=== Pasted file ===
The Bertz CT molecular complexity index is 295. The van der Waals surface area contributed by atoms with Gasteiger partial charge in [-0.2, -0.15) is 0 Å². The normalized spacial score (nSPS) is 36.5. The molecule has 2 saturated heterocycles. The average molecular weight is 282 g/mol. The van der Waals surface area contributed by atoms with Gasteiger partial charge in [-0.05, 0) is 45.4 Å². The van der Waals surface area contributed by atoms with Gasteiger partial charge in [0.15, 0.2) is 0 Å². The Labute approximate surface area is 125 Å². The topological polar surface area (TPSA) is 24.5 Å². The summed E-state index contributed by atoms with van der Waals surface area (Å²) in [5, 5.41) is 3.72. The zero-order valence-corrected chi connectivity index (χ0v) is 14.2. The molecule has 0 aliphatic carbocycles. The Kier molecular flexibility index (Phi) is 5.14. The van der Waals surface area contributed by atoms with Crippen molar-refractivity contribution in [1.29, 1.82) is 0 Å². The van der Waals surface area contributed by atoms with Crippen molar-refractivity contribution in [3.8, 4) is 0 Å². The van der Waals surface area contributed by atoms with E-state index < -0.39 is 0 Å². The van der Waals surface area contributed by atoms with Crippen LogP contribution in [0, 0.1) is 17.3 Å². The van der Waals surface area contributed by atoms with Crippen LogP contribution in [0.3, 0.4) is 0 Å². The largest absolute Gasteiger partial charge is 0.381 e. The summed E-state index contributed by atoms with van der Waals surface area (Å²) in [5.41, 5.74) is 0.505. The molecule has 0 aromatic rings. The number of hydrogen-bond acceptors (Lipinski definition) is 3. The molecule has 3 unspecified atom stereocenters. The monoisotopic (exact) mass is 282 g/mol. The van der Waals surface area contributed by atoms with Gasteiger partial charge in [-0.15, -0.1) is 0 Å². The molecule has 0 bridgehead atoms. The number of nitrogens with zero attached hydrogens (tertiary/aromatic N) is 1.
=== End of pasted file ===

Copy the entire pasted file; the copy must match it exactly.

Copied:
The Bertz CT molecular complexity index is 295. The van der Waals surface area contributed by atoms with Gasteiger partial charge in [-0.2, -0.15) is 0 Å². The normalized spacial score (nSPS) is 36.5. The molecule has 2 saturated heterocycles. The average molecular weight is 282 g/mol. The van der Waals surface area contributed by atoms with Gasteiger partial charge in [-0.05, 0) is 45.4 Å². The van der Waals surface area contributed by atoms with Gasteiger partial charge in [0.15, 0.2) is 0 Å². The Labute approximate surface area is 125 Å². The topological polar surface area (TPSA) is 24.5 Å². The summed E-state index contributed by atoms with van der Waals surface area (Å²) in [5, 5.41) is 3.72. The zero-order valence-corrected chi connectivity index (χ0v) is 14.2. The molecule has 0 aliphatic carbocycles. The Kier molecular flexibility index (Phi) is 5.14. The van der Waals surface area contributed by atoms with Crippen molar-refractivity contribution in [1.29, 1.82) is 0 Å². The van der Waals surface area contributed by atoms with Crippen molar-refractivity contribution in [3.8, 4) is 0 Å². The van der Waals surface area contributed by atoms with E-state index < -0.39 is 0 Å². The van der Waals surface area contributed by atoms with Crippen LogP contribution in [0, 0.1) is 17.3 Å². The van der Waals surface area contributed by atoms with Crippen LogP contribution in [0.3, 0.4) is 0 Å². The largest absolute Gasteiger partial charge is 0.381 e. The summed E-state index contributed by atoms with van der Waals surface area (Å²) in [5.41, 5.74) is 0.505. The molecule has 0 aromatic rings. The number of hydrogen-bond acceptors (Lipinski definition) is 3. The molecule has 3 unspecified atom stereocenters. The monoisotopic (exact) mass is 282 g/mol. The van der Waals surface area contributed by atoms with Gasteiger partial charge in [-0.15, -0.1) is 0 Å². The molecule has 0 bridgehead atoms. The number of nitrogens with zero attached hydrogens (tertiary/aromatic N) is 1.